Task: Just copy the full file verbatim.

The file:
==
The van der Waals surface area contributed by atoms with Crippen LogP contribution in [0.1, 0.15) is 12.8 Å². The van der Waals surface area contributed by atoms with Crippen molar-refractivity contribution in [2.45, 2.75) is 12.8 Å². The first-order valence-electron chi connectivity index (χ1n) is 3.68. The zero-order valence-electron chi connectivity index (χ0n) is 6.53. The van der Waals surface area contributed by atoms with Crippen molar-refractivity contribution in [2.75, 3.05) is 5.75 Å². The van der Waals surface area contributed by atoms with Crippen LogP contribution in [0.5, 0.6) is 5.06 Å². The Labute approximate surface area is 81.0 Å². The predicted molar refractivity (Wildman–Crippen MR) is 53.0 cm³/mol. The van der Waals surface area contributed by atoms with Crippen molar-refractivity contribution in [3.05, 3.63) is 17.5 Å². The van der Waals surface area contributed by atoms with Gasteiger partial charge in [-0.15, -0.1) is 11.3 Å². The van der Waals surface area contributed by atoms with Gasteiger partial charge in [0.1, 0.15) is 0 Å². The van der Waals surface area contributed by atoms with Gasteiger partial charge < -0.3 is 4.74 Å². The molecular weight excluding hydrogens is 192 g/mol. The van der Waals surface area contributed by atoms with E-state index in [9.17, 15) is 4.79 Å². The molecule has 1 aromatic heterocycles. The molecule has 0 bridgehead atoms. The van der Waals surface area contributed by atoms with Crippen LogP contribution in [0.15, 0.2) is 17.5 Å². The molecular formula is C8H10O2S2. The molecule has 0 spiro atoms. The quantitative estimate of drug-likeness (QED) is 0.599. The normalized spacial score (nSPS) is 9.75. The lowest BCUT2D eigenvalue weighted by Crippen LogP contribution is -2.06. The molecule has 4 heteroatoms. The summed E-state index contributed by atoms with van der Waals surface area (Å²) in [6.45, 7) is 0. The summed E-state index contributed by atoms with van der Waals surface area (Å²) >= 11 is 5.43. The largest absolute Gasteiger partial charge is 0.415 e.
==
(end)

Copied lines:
The van der Waals surface area contributed by atoms with Crippen LogP contribution in [0.1, 0.15) is 12.8 Å². The van der Waals surface area contributed by atoms with Crippen molar-refractivity contribution in [2.45, 2.75) is 12.8 Å². The first-order valence-electron chi connectivity index (χ1n) is 3.68. The zero-order valence-electron chi connectivity index (χ0n) is 6.53. The van der Waals surface area contributed by atoms with Crippen molar-refractivity contribution in [2.75, 3.05) is 5.75 Å². The van der Waals surface area contributed by atoms with Crippen LogP contribution in [0.5, 0.6) is 5.06 Å². The Labute approximate surface area is 81.0 Å². The predicted molar refractivity (Wildman–Crippen MR) is 53.0 cm³/mol. The van der Waals surface area contributed by atoms with Crippen molar-refractivity contribution in [3.05, 3.63) is 17.5 Å². The van der Waals surface area contributed by atoms with Gasteiger partial charge in [-0.15, -0.1) is 11.3 Å². The van der Waals surface area contributed by atoms with Gasteiger partial charge in [0.1, 0.15) is 0 Å². The van der Waals surface area contributed by atoms with Gasteiger partial charge < -0.3 is 4.74 Å². The molecular weight excluding hydrogens is 192 g/mol. The van der Waals surface area contributed by atoms with E-state index in [9.17, 15) is 4.79 Å². The molecule has 1 aromatic heterocycles. The molecule has 0 bridgehead atoms. The van der Waals surface area contributed by atoms with Crippen LogP contribution in [0.15, 0.2) is 17.5 Å². The molecular formula is C8H10O2S2. The molecule has 0 spiro atoms. The quantitative estimate of drug-likeness (QED) is 0.599. The normalized spacial score (nSPS) is 9.75. The lowest BCUT2D eigenvalue weighted by Crippen LogP contribution is -2.06. The molecule has 4 heteroatoms. The summed E-state index contributed by atoms with van der Waals surface area (Å²) in [6.45, 7) is 0. The summed E-state index contributed by atoms with van der Waals surface area (Å²) >= 11 is 5.43. The largest absolute Gasteiger partial charge is 0.415 e.